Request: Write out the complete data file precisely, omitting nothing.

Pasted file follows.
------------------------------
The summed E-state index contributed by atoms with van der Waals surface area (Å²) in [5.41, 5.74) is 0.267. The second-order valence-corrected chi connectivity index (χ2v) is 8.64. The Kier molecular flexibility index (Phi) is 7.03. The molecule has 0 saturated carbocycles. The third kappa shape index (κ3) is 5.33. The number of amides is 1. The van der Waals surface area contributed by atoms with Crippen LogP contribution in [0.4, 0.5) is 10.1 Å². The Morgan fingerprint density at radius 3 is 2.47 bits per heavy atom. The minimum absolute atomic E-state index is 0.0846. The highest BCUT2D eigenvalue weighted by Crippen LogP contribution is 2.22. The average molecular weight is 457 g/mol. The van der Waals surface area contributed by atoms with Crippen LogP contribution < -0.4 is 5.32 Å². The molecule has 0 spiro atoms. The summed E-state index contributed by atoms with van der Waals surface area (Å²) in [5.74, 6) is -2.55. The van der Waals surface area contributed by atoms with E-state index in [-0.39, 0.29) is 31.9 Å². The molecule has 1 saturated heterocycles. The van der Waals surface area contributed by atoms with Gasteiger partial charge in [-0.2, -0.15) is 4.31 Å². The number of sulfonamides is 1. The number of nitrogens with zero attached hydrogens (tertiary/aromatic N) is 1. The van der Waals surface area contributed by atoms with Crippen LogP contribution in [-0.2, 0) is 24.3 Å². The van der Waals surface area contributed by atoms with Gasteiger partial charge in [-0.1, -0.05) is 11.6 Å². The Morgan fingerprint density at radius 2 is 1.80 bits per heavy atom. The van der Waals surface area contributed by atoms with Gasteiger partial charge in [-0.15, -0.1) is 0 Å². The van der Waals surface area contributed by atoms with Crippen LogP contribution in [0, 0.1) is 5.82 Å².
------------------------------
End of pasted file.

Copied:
The summed E-state index contributed by atoms with van der Waals surface area (Å²) in [5.41, 5.74) is 0.267. The second-order valence-corrected chi connectivity index (χ2v) is 8.64. The Kier molecular flexibility index (Phi) is 7.03. The molecule has 0 saturated carbocycles. The third kappa shape index (κ3) is 5.33. The number of amides is 1. The van der Waals surface area contributed by atoms with Crippen LogP contribution in [0.4, 0.5) is 10.1 Å². The Morgan fingerprint density at radius 3 is 2.47 bits per heavy atom. The minimum absolute atomic E-state index is 0.0846. The highest BCUT2D eigenvalue weighted by Crippen LogP contribution is 2.22. The average molecular weight is 457 g/mol. The van der Waals surface area contributed by atoms with Crippen LogP contribution < -0.4 is 5.32 Å². The molecule has 0 spiro atoms. The summed E-state index contributed by atoms with van der Waals surface area (Å²) in [5.74, 6) is -2.55. The van der Waals surface area contributed by atoms with E-state index in [-0.39, 0.29) is 31.9 Å². The molecule has 1 saturated heterocycles. The van der Waals surface area contributed by atoms with Gasteiger partial charge in [-0.2, -0.15) is 4.31 Å². The number of sulfonamides is 1. The number of nitrogens with zero attached hydrogens (tertiary/aromatic N) is 1. The van der Waals surface area contributed by atoms with Crippen LogP contribution in [-0.2, 0) is 24.3 Å². The van der Waals surface area contributed by atoms with Gasteiger partial charge in [-0.1, -0.05) is 11.6 Å². The Morgan fingerprint density at radius 2 is 1.80 bits per heavy atom. The van der Waals surface area contributed by atoms with Gasteiger partial charge in [-0.15, -0.1) is 0 Å². The van der Waals surface area contributed by atoms with Crippen LogP contribution in [0, 0.1) is 5.82 Å².